Time to mortise the door
For mortised butt hinges, the next step is transferring the hinge locations from the face frame to the door, and routing the hinge mortises. Make sure you have not adjusted your router since you mortised the face frame. If you have, another test mortise is worth the extra time for a perfect hinge-side gap.
Mark the hinge locations. Sand the hinge side lightly and evenly to remove saw marks. Then place the door back in the opening, firmly against the bottom shims, and slide it against the hinge side. Using a sharp knife, transfer the mortise locations from the face frame to the door.
Rout the door mortises. To locate your router jig accurately on the knife lines, run a sharp pencil down each one to help it stand out.
Square the mortises. After routing, take a few moments to square the corners with a chisel.
Test-fit the hinges. Set each side of each hinge into its mortise, use a self-centering bit to drill a single pilot hole for the center screw, and then attach the hinges temporarily with only the center screws. Set the clutch on your driver to the lowest torque setting to prevent stripping the screwheads or pilot holes.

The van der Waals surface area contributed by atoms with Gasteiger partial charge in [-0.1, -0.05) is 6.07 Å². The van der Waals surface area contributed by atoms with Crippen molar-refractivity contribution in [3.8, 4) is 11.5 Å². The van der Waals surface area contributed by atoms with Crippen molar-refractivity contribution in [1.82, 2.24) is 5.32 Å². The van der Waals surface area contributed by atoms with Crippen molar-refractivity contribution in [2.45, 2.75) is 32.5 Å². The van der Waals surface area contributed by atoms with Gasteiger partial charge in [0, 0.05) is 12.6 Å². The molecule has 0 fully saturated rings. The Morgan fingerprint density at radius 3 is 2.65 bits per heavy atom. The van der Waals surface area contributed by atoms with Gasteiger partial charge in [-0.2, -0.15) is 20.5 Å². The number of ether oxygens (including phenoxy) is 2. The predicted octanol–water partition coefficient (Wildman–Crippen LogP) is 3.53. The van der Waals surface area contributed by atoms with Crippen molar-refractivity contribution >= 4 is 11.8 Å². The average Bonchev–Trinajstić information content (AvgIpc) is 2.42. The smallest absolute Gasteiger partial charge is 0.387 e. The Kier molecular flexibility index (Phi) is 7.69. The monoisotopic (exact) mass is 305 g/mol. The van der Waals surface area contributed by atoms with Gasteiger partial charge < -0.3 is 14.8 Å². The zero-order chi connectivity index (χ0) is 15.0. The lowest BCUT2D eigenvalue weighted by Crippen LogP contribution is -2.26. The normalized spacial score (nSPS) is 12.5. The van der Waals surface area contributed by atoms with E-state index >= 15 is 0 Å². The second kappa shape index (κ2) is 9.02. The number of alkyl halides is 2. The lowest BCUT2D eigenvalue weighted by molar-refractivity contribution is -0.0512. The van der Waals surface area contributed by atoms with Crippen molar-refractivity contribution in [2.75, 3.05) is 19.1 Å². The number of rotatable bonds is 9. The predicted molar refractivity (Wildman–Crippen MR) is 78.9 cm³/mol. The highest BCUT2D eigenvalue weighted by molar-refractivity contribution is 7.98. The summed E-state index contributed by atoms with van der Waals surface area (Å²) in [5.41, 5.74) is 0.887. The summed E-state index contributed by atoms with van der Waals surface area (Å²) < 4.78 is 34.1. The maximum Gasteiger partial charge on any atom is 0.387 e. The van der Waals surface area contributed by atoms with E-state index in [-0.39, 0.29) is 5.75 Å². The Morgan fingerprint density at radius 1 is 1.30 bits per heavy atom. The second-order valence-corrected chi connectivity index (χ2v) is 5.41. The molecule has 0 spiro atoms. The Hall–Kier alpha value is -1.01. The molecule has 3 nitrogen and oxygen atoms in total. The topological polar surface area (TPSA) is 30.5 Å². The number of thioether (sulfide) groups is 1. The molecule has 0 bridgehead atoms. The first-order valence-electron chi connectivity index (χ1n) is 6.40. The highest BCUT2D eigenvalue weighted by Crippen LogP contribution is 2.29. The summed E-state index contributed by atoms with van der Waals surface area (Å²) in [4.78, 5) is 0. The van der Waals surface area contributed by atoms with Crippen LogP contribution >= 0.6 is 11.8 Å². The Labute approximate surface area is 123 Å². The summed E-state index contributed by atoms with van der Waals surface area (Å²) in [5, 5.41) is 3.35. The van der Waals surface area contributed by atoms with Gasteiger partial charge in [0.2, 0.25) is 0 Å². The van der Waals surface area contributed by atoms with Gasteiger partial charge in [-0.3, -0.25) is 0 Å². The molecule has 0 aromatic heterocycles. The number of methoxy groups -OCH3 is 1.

Check the gap. Use the set of shims milled to the full 1⁄8-in. thickness to inspect the hung door for even reveals on the hinge side and bottom edge. Misalignment along those edges indicates a problem with your router-jig setup. If the mortises are too shallow, rerout them. If too deep, use brass shim stock to shim out the hinge leaves as needed.
One step for the final edges
For individual doors like the one shown here, with the door mounted, you can now simply mark the strike side of the door and top edges at the same time to finish the process.